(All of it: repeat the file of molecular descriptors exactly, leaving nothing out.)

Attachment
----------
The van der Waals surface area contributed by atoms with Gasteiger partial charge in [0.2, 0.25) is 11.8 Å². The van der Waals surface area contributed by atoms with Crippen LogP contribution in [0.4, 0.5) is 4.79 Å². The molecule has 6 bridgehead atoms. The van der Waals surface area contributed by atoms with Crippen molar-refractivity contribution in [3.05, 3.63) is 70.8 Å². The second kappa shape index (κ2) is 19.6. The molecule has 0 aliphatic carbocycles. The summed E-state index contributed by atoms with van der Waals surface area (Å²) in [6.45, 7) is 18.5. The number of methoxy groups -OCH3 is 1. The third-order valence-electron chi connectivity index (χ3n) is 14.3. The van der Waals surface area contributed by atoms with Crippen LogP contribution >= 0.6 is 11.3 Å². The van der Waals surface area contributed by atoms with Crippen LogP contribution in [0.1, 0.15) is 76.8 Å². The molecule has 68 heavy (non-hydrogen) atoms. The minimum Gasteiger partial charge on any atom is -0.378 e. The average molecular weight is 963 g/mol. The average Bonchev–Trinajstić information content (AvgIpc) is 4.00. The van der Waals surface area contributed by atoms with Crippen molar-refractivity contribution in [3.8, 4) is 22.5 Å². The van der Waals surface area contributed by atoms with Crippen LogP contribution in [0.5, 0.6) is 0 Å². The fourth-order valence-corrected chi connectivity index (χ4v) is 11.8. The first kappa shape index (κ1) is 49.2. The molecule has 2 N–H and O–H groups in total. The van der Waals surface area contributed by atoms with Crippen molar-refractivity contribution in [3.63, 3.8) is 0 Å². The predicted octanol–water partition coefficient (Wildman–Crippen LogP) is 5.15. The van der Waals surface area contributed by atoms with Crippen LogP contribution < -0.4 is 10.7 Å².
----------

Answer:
The van der Waals surface area contributed by atoms with Gasteiger partial charge in [0.2, 0.25) is 11.8 Å². The van der Waals surface area contributed by atoms with Crippen LogP contribution in [0.4, 0.5) is 4.79 Å². The molecule has 6 bridgehead atoms. The van der Waals surface area contributed by atoms with Crippen molar-refractivity contribution in [3.05, 3.63) is 70.8 Å². The second kappa shape index (κ2) is 19.6. The molecule has 0 aliphatic carbocycles. The summed E-state index contributed by atoms with van der Waals surface area (Å²) in [6.45, 7) is 18.5. The number of methoxy groups -OCH3 is 1. The third-order valence-electron chi connectivity index (χ3n) is 14.3. The van der Waals surface area contributed by atoms with Crippen LogP contribution >= 0.6 is 11.3 Å². The van der Waals surface area contributed by atoms with Crippen LogP contribution in [0.1, 0.15) is 76.8 Å². The molecule has 68 heavy (non-hydrogen) atoms. The minimum Gasteiger partial charge on any atom is -0.378 e. The average molecular weight is 963 g/mol. The average Bonchev–Trinajstić information content (AvgIpc) is 4.00. The van der Waals surface area contributed by atoms with Crippen molar-refractivity contribution in [3.8, 4) is 22.5 Å². The van der Waals surface area contributed by atoms with Crippen LogP contribution in [0.5, 0.6) is 0 Å². The fourth-order valence-corrected chi connectivity index (χ4v) is 11.8. The first kappa shape index (κ1) is 49.2. The molecule has 2 N–H and O–H groups in total. The van der Waals surface area contributed by atoms with Crippen molar-refractivity contribution in [3.63, 3.8) is 0 Å². The predicted octanol–water partition coefficient (Wildman–Crippen LogP) is 5.15. The van der Waals surface area contributed by atoms with Crippen LogP contribution < -0.4 is 10.7 Å².